The 2018 B.C. Health Information Management Professionals Society (BCHIMPS) educational symposium was held in Vancouver on September 27. And while health care is no joke, comedian and health informatics consultant Julie Kim facilitated an entertaining and educational day, starting with Dr. Brendan Byrne, Chief Innovation Officer at Telus Health, discussing seven biomarkers (objective indications of a medical state observed from outside the patient that can be measured accurately and reproducibly) to reduce risk for heart disease, diabetes and cancer, among others.

The conference theme of Integrating Health Technology and subtitle of Patient and Provider Empowerment Approaches got us thinking about applying the five Ps of marketing – person, product, place, price and promotion – to health care.

The speakers emphasized the importance of applying a number of marketing techniques as a way to understand more about our clients – including patients, clinicians, family members or others in a healthcare setting – and to deliver high value.

Here are a few key takeaways from the conference:

  • Establish the right health care value proposition. That means discussing what is most important to the client.
  • Tailor services and supports to the needs of individuals clients. Michael Fergusson, CEO of mHealth technology developer Ayogo Health Inc., discussed how his company’s technology uses psychosocial profiling to improve patients’ self-confidence in their own ability to make positive changes to improve their health.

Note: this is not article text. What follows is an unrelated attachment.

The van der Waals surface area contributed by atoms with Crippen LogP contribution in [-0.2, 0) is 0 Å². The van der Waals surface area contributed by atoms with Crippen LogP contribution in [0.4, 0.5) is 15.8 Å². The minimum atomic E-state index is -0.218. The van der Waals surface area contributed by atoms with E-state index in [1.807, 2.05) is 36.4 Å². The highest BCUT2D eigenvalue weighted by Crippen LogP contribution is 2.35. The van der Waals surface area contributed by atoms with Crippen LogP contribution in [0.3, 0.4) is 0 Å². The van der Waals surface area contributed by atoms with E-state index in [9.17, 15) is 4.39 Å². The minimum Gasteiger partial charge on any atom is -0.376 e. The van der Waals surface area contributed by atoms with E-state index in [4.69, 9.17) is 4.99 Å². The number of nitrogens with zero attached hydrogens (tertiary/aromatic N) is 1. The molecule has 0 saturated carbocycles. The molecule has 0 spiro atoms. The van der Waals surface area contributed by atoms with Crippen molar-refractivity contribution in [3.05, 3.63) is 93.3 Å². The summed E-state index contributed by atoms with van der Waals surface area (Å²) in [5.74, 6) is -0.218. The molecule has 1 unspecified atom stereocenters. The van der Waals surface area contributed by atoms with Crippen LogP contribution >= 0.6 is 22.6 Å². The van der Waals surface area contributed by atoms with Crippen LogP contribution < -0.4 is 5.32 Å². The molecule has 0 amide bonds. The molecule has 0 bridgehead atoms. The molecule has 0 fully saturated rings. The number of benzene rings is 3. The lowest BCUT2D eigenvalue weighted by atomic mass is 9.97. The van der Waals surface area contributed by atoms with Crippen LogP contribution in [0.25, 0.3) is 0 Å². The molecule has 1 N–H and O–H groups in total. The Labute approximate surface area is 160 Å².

• In her closing keynote, Dr. Alexandra T. Greenhill, CEO and Chief Medical Officer of Careteam Technologies, introduced the five-step adoption framework (review, identify, reframe, use and commit) as an approach to create value through innovation. By carefully following these steps, you can truly innovate and create solutions that address the root cause of a client’s issue:
  1. Review organizational and personal history
  2. Identify enablers and blockers, built on strengths/abundance
  3. Reframe your project and admit problem areas
  4. Use multiple adoption techniques
  5. Commit to an iterative process

We also heard from the Clinical and Systems Transformation (CST) project, one of largest health transformation projects in B.C., in a panel discussion that included project leads, clinicians and patients. The panel shared their experience rolling out the CST project at Vancouver’s Lions Gate Hospital and bringing organizations and clinicians together to improve the safety, quality and consistency of patient care across the B.C. Lower Mainland. They also shared the insights they acquired, such as the value of using peer mentors and employing a multi-faceted approach to training, while visiting other organizations in Canada and the U.S. Those learnings have helped the CST project determine their approach from the design to the implementation phases of the project.

The 2018 BCHIMPS symposium provided unique insights that will help us at Gevity to continue to enable a healthier world.